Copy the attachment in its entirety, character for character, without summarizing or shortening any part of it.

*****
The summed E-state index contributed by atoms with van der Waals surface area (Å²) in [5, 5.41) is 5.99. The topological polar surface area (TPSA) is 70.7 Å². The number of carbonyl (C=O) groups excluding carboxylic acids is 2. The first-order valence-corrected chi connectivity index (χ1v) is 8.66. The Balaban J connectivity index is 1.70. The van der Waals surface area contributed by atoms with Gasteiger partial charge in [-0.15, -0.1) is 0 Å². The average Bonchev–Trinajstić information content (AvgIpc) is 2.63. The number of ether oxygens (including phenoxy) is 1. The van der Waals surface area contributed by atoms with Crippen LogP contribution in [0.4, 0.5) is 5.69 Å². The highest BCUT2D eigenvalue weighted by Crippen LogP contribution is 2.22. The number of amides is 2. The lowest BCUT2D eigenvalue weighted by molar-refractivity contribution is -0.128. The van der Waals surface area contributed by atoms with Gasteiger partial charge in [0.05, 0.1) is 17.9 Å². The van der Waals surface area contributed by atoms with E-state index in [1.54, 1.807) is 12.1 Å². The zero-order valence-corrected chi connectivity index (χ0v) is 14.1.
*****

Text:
The summed E-state index contributed by atoms with van der Waals surface area (Å²) in [5, 5.41) is 5.99. The topological polar surface area (TPSA) is 70.7 Å². The number of carbonyl (C=O) groups excluding carboxylic acids is 2. The first-order valence-corrected chi connectivity index (χ1v) is 8.66. The Balaban J connectivity index is 1.70. The van der Waals surface area contributed by atoms with Gasteiger partial charge in [-0.15, -0.1) is 0 Å². The average Bonchev–Trinajstić information content (AvgIpc) is 2.63. The number of ether oxygens (including phenoxy) is 1. The van der Waals surface area contributed by atoms with Crippen LogP contribution in [0.4, 0.5) is 5.69 Å². The highest BCUT2D eigenvalue weighted by Crippen LogP contribution is 2.22. The number of amides is 2. The lowest BCUT2D eigenvalue weighted by molar-refractivity contribution is -0.128. The van der Waals surface area contributed by atoms with Gasteiger partial charge in [0.05, 0.1) is 17.9 Å². The van der Waals surface area contributed by atoms with E-state index in [1.54, 1.807) is 12.1 Å². The zero-order valence-corrected chi connectivity index (χ0v) is 14.1.